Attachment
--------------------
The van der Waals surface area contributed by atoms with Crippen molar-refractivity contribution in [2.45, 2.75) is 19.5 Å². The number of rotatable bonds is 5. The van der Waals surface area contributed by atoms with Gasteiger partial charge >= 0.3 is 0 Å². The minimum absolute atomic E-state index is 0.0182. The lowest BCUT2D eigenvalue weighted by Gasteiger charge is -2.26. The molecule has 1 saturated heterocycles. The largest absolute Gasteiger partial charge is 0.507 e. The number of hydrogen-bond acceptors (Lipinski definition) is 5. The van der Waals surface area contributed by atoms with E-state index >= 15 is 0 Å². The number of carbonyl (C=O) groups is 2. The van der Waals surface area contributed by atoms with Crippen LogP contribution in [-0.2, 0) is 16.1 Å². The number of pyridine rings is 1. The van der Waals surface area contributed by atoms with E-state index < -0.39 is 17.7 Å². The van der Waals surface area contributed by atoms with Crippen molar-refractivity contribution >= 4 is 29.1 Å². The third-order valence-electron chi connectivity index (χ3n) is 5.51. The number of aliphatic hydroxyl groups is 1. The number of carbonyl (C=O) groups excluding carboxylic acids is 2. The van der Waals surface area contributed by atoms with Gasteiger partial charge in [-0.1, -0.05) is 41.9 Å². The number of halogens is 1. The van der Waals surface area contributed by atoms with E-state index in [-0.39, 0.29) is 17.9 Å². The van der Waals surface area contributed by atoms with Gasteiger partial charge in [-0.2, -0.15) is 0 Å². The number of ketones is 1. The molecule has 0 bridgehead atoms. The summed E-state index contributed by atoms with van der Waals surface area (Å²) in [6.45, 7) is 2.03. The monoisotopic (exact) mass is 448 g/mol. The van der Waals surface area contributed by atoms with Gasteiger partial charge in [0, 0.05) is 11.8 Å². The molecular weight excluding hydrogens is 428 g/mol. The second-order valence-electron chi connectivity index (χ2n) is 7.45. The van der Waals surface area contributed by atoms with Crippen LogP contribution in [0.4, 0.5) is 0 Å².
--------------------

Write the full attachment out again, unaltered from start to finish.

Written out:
The van der Waals surface area contributed by atoms with Crippen molar-refractivity contribution in [2.45, 2.75) is 19.5 Å². The number of rotatable bonds is 5. The van der Waals surface area contributed by atoms with Gasteiger partial charge >= 0.3 is 0 Å². The minimum absolute atomic E-state index is 0.0182. The lowest BCUT2D eigenvalue weighted by Gasteiger charge is -2.26. The molecule has 1 saturated heterocycles. The largest absolute Gasteiger partial charge is 0.507 e. The number of hydrogen-bond acceptors (Lipinski definition) is 5. The van der Waals surface area contributed by atoms with E-state index >= 15 is 0 Å². The number of carbonyl (C=O) groups is 2. The van der Waals surface area contributed by atoms with Crippen LogP contribution in [-0.2, 0) is 16.1 Å². The number of pyridine rings is 1. The van der Waals surface area contributed by atoms with E-state index < -0.39 is 17.7 Å². The van der Waals surface area contributed by atoms with Crippen molar-refractivity contribution >= 4 is 29.1 Å². The third-order valence-electron chi connectivity index (χ3n) is 5.51. The number of aliphatic hydroxyl groups is 1. The number of carbonyl (C=O) groups excluding carboxylic acids is 2. The van der Waals surface area contributed by atoms with Gasteiger partial charge in [-0.1, -0.05) is 41.9 Å². The number of halogens is 1. The van der Waals surface area contributed by atoms with E-state index in [-0.39, 0.29) is 17.9 Å². The van der Waals surface area contributed by atoms with Gasteiger partial charge in [-0.2, -0.15) is 0 Å². The number of ketones is 1. The molecule has 0 bridgehead atoms. The summed E-state index contributed by atoms with van der Waals surface area (Å²) in [6.45, 7) is 2.03. The monoisotopic (exact) mass is 448 g/mol. The van der Waals surface area contributed by atoms with Gasteiger partial charge in [0, 0.05) is 11.8 Å². The molecular weight excluding hydrogens is 428 g/mol. The second-order valence-electron chi connectivity index (χ2n) is 7.45. The van der Waals surface area contributed by atoms with Crippen LogP contribution in [0.4, 0.5) is 0 Å².